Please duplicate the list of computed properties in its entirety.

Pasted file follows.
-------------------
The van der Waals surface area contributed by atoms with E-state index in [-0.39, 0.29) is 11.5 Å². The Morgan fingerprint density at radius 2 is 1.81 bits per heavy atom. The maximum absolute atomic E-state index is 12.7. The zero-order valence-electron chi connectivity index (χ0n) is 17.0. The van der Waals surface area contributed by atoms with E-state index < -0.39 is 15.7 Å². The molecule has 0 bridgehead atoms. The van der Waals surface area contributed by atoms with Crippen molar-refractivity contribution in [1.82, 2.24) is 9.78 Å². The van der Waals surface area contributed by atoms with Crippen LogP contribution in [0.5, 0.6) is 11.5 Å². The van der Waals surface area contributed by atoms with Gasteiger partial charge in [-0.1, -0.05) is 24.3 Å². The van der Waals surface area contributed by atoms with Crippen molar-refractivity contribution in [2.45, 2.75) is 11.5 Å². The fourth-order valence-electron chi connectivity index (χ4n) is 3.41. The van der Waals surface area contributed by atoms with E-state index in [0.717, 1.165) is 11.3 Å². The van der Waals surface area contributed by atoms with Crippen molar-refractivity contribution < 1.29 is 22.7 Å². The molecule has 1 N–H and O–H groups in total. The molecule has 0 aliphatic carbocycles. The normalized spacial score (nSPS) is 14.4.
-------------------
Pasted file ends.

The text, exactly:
The van der Waals surface area contributed by atoms with E-state index in [-0.39, 0.29) is 11.5 Å². The Morgan fingerprint density at radius 2 is 1.81 bits per heavy atom. The maximum absolute atomic E-state index is 12.7. The zero-order valence-electron chi connectivity index (χ0n) is 17.0. The van der Waals surface area contributed by atoms with E-state index < -0.39 is 15.7 Å². The molecule has 0 bridgehead atoms. The van der Waals surface area contributed by atoms with Crippen molar-refractivity contribution in [1.82, 2.24) is 9.78 Å². The van der Waals surface area contributed by atoms with Crippen LogP contribution in [0.5, 0.6) is 11.5 Å². The van der Waals surface area contributed by atoms with Gasteiger partial charge in [-0.1, -0.05) is 24.3 Å². The van der Waals surface area contributed by atoms with Crippen molar-refractivity contribution in [2.45, 2.75) is 11.5 Å². The fourth-order valence-electron chi connectivity index (χ4n) is 3.41. The van der Waals surface area contributed by atoms with E-state index in [0.717, 1.165) is 11.3 Å². The van der Waals surface area contributed by atoms with Crippen molar-refractivity contribution < 1.29 is 22.7 Å². The molecule has 1 N–H and O–H groups in total. The molecule has 0 aliphatic carbocycles. The normalized spacial score (nSPS) is 14.4.